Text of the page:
Editors Note: From time to time, SemiAccurate will be republishing some older articles by its authors, some with additional commentary, updates and information. We are mainly reprinting some of the oft referenced articles that originally appeared on the Inquirer. Some will have added content, but all will be re-edited from the originals as per contractual obligations. You may see some slight differences between the two versions.
This article has had some of the original links removed, and was published on Monday, September 1, 2008 at 8:00PM.
NVIDIA HAS RECENTLY been saying a lot about how its chips are not bad and giving people reasons why the problem is contained. Unfortunately, Nvidia’s disingenuous half-truths don’t stand up to an analysis of why this problem is happening.
The problem is extremely complex and defies a simple explanation. It involves multiple poor choices, multiple engineering failures, and likely a few bad accounting choices. This piece could also have been titled, “More than you ever wanted to know about bumping, and then some: How not to do things”. We will simplify the science and technical details as much as possible to make it accessible, so some things may be oversimplified.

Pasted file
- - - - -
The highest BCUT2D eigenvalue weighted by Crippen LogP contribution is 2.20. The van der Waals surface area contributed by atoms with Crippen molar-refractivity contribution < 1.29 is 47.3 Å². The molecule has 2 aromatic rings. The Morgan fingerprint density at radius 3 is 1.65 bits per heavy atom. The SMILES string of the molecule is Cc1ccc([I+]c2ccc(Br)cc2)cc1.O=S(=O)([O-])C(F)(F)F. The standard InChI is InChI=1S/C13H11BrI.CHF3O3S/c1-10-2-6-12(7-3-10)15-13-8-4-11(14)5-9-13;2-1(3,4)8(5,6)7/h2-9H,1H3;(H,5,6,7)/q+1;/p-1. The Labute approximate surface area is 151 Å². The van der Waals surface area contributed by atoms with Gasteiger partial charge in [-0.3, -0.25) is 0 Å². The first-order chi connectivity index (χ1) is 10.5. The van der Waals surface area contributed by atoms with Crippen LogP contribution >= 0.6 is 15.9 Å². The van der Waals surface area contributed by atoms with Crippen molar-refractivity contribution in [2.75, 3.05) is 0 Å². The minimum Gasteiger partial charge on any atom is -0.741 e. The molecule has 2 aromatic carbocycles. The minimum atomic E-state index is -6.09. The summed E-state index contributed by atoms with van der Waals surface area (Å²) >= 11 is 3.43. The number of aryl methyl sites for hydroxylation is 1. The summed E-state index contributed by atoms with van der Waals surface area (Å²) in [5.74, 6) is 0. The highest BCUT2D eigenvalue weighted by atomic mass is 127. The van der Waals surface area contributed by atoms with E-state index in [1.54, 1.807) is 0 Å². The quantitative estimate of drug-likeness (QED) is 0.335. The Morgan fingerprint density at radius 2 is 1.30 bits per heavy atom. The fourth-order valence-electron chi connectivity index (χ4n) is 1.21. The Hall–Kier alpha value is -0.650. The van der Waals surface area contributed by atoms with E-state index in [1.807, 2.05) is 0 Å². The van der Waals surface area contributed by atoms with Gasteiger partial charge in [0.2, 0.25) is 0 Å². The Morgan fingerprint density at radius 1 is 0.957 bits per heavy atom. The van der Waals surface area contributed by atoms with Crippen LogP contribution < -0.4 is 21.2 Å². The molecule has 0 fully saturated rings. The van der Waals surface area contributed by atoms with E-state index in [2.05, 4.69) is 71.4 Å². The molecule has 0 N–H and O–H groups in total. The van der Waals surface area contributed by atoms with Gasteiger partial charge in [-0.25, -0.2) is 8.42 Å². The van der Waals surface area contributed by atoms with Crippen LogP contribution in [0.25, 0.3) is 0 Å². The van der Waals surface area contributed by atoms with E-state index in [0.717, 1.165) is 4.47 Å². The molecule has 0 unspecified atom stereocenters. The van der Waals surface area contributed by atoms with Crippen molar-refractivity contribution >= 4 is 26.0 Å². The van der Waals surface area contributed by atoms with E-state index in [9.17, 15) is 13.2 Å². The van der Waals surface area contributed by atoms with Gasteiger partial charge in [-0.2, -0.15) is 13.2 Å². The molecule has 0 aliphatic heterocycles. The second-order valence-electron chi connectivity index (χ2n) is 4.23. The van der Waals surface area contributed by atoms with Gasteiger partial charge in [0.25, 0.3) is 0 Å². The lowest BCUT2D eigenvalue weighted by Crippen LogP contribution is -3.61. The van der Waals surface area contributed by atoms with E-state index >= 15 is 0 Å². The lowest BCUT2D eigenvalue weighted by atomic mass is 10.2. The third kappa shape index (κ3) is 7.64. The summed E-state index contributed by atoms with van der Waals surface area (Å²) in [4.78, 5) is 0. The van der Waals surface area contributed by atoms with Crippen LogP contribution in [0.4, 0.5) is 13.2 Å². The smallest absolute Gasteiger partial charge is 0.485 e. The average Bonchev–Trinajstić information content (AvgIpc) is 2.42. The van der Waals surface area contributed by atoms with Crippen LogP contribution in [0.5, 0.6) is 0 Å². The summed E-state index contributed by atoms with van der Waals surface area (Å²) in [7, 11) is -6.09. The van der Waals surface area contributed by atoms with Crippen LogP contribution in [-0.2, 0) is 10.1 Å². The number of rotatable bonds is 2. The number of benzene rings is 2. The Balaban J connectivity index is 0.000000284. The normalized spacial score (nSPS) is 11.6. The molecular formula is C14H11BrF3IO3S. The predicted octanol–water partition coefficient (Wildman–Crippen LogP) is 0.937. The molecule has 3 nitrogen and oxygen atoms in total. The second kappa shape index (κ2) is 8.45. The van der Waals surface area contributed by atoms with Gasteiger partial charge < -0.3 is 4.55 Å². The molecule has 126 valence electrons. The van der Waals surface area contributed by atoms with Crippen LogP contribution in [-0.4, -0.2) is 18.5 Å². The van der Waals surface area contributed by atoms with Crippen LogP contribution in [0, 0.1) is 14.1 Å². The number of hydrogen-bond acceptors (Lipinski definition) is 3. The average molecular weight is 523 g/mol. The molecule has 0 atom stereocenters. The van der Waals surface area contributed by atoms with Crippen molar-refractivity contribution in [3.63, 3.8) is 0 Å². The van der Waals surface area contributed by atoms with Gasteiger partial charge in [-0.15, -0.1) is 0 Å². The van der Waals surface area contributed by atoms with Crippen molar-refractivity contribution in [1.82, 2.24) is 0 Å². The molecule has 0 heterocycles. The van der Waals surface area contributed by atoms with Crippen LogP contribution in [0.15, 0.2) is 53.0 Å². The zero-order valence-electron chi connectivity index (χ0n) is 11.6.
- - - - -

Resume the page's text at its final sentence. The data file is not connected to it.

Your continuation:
The defective parts appear to consist of the entire line-up of Nvidia parts on 65nm and 55nm processes, no exceptions. The question is not whether or not these parts are defective, it is simply the failure rates of each line, with field reports on specific parts hitting up to 40% early life failures. This is obviously not acceptable.
The end result of the failures is that bumps crack between the bump and the substrate on a chip, not on the bump to die side. When this happens to a signal bump, game over for the GPU or MCP. What is a bump, die and substrate? Why is it happening? That is a long and technical story.
A VIA/Centaur CN/Nano chip. Note the silicon die in the center.
First lets start out with some terminology, illustrated here by the lovely and talented Via CN/Nano chip. As you can see, the total package is about the same area as a US quarter, but also much thinner. The most important part is the black square at the center, that is the die, or the silicon chip itself. The green fiberglass-like part around it is the substrate, a complex multi-layered organic material that routes signals from the pads on the top to the pins on the bottom, and serves as an attachment point for the die and various passive components. The passive components are the little silver things around the edges.